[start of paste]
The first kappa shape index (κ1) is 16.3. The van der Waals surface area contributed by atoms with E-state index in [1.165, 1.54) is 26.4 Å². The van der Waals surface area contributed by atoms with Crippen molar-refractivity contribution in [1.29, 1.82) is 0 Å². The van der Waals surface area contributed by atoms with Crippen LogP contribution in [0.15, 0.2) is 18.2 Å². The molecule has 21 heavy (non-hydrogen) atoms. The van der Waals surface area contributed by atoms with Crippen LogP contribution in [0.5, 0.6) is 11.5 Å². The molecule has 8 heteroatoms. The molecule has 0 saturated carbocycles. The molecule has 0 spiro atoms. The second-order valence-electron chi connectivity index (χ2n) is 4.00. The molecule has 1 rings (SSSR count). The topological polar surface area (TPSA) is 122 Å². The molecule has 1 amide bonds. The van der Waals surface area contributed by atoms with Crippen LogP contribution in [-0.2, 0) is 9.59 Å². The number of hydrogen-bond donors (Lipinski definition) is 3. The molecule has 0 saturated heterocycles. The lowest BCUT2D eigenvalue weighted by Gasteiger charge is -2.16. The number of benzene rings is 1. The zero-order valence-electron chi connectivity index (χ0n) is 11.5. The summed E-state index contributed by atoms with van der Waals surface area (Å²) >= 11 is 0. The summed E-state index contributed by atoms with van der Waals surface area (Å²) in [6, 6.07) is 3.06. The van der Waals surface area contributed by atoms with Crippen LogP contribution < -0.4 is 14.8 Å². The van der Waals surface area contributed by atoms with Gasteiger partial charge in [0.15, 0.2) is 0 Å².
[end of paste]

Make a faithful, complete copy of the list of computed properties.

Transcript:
The first kappa shape index (κ1) is 16.3. The van der Waals surface area contributed by atoms with E-state index in [1.165, 1.54) is 26.4 Å². The van der Waals surface area contributed by atoms with Crippen molar-refractivity contribution in [1.29, 1.82) is 0 Å². The van der Waals surface area contributed by atoms with Crippen LogP contribution in [0.15, 0.2) is 18.2 Å². The molecule has 21 heavy (non-hydrogen) atoms. The van der Waals surface area contributed by atoms with Crippen LogP contribution in [0.5, 0.6) is 11.5 Å². The molecule has 8 heteroatoms. The molecule has 0 saturated carbocycles. The molecule has 0 spiro atoms. The second-order valence-electron chi connectivity index (χ2n) is 4.00. The molecule has 1 rings (SSSR count). The topological polar surface area (TPSA) is 122 Å². The molecule has 1 amide bonds. The van der Waals surface area contributed by atoms with Crippen LogP contribution in [-0.2, 0) is 9.59 Å². The number of hydrogen-bond donors (Lipinski definition) is 3. The molecule has 0 saturated heterocycles. The lowest BCUT2D eigenvalue weighted by Gasteiger charge is -2.16. The number of benzene rings is 1. The zero-order valence-electron chi connectivity index (χ0n) is 11.5. The summed E-state index contributed by atoms with van der Waals surface area (Å²) >= 11 is 0. The summed E-state index contributed by atoms with van der Waals surface area (Å²) in [6, 6.07) is 3.06. The van der Waals surface area contributed by atoms with Crippen LogP contribution < -0.4 is 14.8 Å². The van der Waals surface area contributed by atoms with Gasteiger partial charge in [0.15, 0.2) is 0 Å².